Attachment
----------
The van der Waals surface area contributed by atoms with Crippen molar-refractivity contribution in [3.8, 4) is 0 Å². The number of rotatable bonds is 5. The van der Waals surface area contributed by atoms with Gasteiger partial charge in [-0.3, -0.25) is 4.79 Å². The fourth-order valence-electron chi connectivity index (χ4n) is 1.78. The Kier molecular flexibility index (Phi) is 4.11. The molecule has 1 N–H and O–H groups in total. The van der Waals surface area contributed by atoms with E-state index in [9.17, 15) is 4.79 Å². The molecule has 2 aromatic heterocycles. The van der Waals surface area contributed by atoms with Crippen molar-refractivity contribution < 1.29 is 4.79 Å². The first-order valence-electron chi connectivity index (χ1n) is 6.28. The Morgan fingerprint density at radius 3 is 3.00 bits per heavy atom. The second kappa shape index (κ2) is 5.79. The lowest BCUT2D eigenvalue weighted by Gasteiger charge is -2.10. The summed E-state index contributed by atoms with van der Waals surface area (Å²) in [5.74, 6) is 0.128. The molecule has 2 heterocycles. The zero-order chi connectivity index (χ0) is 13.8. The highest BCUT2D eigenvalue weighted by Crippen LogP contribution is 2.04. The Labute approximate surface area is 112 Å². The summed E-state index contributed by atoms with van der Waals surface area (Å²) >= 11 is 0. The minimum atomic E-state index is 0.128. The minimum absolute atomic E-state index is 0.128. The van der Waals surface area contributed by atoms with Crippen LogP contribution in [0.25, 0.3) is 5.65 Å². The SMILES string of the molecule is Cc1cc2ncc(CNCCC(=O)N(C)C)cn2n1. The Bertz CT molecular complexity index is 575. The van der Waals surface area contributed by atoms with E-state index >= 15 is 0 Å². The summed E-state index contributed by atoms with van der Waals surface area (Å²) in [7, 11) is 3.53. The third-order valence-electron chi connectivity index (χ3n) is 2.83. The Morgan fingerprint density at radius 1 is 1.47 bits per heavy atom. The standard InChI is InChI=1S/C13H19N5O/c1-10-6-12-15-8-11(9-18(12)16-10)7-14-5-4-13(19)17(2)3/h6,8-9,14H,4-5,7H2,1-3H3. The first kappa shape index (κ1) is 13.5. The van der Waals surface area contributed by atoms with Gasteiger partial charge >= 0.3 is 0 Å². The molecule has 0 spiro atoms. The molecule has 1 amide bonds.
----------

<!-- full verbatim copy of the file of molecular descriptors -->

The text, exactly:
The van der Waals surface area contributed by atoms with Crippen molar-refractivity contribution in [3.8, 4) is 0 Å². The number of rotatable bonds is 5. The van der Waals surface area contributed by atoms with Gasteiger partial charge in [-0.3, -0.25) is 4.79 Å². The fourth-order valence-electron chi connectivity index (χ4n) is 1.78. The Kier molecular flexibility index (Phi) is 4.11. The molecule has 1 N–H and O–H groups in total. The van der Waals surface area contributed by atoms with E-state index in [9.17, 15) is 4.79 Å². The molecule has 2 aromatic heterocycles. The van der Waals surface area contributed by atoms with Crippen molar-refractivity contribution < 1.29 is 4.79 Å². The first-order valence-electron chi connectivity index (χ1n) is 6.28. The Morgan fingerprint density at radius 3 is 3.00 bits per heavy atom. The second kappa shape index (κ2) is 5.79. The lowest BCUT2D eigenvalue weighted by Gasteiger charge is -2.10. The summed E-state index contributed by atoms with van der Waals surface area (Å²) in [5.74, 6) is 0.128. The molecule has 2 heterocycles. The zero-order chi connectivity index (χ0) is 13.8. The highest BCUT2D eigenvalue weighted by Crippen LogP contribution is 2.04. The Labute approximate surface area is 112 Å². The summed E-state index contributed by atoms with van der Waals surface area (Å²) >= 11 is 0. The minimum atomic E-state index is 0.128. The minimum absolute atomic E-state index is 0.128. The van der Waals surface area contributed by atoms with Crippen LogP contribution in [0.25, 0.3) is 5.65 Å². The SMILES string of the molecule is Cc1cc2ncc(CNCCC(=O)N(C)C)cn2n1. The Bertz CT molecular complexity index is 575. The van der Waals surface area contributed by atoms with E-state index >= 15 is 0 Å². The summed E-state index contributed by atoms with van der Waals surface area (Å²) in [7, 11) is 3.53. The third-order valence-electron chi connectivity index (χ3n) is 2.83. The Morgan fingerprint density at radius 1 is 1.47 bits per heavy atom. The standard InChI is InChI=1S/C13H19N5O/c1-10-6-12-15-8-11(9-18(12)16-10)7-14-5-4-13(19)17(2)3/h6,8-9,14H,4-5,7H2,1-3H3. The first kappa shape index (κ1) is 13.5. The van der Waals surface area contributed by atoms with Gasteiger partial charge >= 0.3 is 0 Å². The molecule has 0 spiro atoms. The molecule has 1 amide bonds.